Mastering the game: How a VP of Player Insights just PickFu’s it

This is How I PickFu it, our Q&A series with people who use consumer insights in their work life.

Who: Jen Bolton
Where: Guildford, UK
What: VP of Player Insights at Mojiworks for nearly 6 years
Current mood: 😊

Meet Jen, a VP of Player Insights at the mobile gaming company, Mojiworks, who is decyphering player behaviors, conducting comprehensive user research, and making informed game development decisions daily.

Join us as we explore Jen’s typical workday, her process of deriving insights, and her unique perspective on using PickFu for optimized game design and development.

Here’s our chat with Jen:

Who is your core customer?

Our players. Mojiworks partners with social platforms to make bespoke multiplayer games for their audiences: folks who love to spend quality time playing games with the people they care about.

Take us through a typical workday.

Tea first, always! ☕ Our team is fully remote, and we’re hyper-collaborative, so there are a few regular points every day where I sync up with teammates, starting with a Slack greeting and updating my plans for the day.

I work super closely with our Head of Data on all sorts of projects to help our team understand our players and what they want from our games: we run in-game testing, survey players, chat with them, and run PickFu polls. ✨

A couple of times a week, we have optional drop-in discussions where we talk about stuff to do with various aspects of game development, our culture or well-being. I get to as many of those as possible and facilitate regularly. On Fridays, I spend the morning reviewing the week’s sprint with the team and planning the next one. We pack a lot into our weeks, and it’s never boring!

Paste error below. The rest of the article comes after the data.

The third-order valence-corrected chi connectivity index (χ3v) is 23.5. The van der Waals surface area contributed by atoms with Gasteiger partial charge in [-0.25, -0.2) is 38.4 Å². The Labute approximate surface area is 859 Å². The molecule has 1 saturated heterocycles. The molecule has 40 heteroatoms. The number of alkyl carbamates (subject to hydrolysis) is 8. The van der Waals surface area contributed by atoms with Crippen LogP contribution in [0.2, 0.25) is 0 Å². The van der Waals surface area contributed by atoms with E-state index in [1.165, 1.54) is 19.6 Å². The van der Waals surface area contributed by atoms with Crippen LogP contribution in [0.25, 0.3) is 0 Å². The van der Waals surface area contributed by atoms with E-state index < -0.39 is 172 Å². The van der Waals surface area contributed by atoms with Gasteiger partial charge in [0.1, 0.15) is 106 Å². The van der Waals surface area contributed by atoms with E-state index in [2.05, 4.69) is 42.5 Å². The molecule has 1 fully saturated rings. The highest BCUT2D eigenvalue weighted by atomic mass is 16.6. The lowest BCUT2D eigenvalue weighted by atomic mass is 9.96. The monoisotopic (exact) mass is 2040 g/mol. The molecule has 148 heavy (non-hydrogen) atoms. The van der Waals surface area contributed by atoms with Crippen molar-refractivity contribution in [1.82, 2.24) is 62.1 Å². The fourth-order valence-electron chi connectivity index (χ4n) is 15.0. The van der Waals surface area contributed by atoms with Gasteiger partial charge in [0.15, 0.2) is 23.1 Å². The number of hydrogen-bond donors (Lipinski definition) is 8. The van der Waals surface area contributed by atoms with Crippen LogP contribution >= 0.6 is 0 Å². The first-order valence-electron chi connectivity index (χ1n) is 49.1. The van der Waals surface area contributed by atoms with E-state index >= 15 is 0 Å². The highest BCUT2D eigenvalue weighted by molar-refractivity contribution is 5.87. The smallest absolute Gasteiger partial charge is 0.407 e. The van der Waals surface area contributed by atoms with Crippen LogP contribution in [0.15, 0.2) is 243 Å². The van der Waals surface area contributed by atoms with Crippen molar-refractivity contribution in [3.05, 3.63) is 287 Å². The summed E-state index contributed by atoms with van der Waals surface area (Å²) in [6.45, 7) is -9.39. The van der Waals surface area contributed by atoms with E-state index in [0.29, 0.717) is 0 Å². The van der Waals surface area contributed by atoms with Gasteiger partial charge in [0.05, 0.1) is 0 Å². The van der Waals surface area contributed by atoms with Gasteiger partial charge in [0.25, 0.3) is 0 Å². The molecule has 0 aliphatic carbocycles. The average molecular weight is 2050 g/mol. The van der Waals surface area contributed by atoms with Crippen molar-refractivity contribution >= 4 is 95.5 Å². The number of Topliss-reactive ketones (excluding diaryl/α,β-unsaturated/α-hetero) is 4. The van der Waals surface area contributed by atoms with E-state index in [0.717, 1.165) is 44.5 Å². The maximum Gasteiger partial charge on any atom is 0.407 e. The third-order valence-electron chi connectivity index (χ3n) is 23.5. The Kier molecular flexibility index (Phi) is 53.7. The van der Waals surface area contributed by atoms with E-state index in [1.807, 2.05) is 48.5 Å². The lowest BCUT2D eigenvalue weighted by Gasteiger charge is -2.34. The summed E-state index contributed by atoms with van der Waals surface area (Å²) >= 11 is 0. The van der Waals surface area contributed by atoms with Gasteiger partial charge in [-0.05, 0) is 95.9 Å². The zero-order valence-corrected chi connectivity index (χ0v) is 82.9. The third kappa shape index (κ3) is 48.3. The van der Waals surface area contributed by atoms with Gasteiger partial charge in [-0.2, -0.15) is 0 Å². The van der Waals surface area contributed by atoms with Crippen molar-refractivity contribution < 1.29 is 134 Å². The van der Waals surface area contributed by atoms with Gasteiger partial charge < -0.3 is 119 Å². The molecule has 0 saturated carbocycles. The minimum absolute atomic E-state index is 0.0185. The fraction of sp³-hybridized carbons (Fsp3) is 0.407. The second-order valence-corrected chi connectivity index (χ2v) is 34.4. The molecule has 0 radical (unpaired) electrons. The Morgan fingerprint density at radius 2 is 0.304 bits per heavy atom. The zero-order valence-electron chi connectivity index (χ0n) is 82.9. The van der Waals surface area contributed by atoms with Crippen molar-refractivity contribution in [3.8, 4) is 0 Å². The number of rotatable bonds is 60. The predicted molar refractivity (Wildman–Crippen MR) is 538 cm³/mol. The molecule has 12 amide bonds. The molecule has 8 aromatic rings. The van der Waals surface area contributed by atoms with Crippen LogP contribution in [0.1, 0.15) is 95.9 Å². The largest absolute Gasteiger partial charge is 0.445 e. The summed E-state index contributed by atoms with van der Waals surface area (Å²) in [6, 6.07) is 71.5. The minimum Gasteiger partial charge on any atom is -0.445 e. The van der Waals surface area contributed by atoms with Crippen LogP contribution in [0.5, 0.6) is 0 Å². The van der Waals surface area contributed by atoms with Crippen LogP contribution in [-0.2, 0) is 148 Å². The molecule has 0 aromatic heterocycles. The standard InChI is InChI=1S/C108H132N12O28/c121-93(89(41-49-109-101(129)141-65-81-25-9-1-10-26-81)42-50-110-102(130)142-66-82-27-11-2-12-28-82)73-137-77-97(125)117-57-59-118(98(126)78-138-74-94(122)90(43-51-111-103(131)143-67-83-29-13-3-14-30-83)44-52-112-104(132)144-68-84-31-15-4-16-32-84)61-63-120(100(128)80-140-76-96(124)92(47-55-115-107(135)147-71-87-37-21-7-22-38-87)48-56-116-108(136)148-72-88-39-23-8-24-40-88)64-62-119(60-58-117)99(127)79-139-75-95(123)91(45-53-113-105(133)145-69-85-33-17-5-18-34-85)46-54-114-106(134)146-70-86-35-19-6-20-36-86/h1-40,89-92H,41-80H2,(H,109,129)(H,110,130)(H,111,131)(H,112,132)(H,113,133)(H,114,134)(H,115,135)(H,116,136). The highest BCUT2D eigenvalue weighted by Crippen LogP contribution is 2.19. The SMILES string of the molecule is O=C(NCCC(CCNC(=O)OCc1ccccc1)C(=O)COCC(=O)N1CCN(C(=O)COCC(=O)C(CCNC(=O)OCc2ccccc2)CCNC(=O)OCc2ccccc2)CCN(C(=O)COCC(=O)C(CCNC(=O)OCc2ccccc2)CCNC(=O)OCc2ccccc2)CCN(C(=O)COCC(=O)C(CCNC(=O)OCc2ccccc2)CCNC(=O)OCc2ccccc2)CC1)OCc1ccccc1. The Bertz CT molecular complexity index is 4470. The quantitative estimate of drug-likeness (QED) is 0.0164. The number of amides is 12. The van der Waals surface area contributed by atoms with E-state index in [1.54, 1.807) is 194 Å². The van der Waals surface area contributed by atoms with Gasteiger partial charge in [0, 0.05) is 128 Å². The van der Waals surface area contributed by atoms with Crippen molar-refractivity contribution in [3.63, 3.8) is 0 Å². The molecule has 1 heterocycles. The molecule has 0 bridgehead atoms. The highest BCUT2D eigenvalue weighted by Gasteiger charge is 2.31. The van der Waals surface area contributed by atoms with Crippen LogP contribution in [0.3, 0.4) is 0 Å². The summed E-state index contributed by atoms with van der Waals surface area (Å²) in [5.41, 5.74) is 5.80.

What tools and apps do you use regularly?

Notion is the home for all of our project work, and Slack is our main communication tool. We’ll use Google Meets to record a call or presentation (e.g. show and tells), and we’ve got Google Workspace for email, calendaring, and file storage. We use Miro a lot, too – in Insights, we love Miro for idea mapping and analysis because it’s so flexible and friendly to use. Then there’s PickFu, which we’ve happily used to get audience feedback since 2018!

How do you use PickFu in your work? What kinds of things do you test?

We’ve used PickFu most often for testing game content and mobile game marketing concepts. Mainly visual stuff like characters and logos, we’ve used it for game names and taglines.

What’s your favorite PickFu poll to run and why?

We’ve run every type of PickFu poll at least once, and for our team’s needs, Round-Robin polls really deliver. Getting feedback about two variants relative to each other really helps us understand the why of what works and what doesn’t so that our iterations lead to significant improvements (we’ll often re-test for added confidence).

Seeing which variant ‘wins’ is always interesting. Still, the real gold is in the feedback, and we’ve never been disappointed with the overall quality of the feedback we get from PickFu panels.

What do you do while you wait for your poll results?

a) Fix a snack

b) Do a 90-second plank

c) Check my socials

d) Answer emails

Fix a snack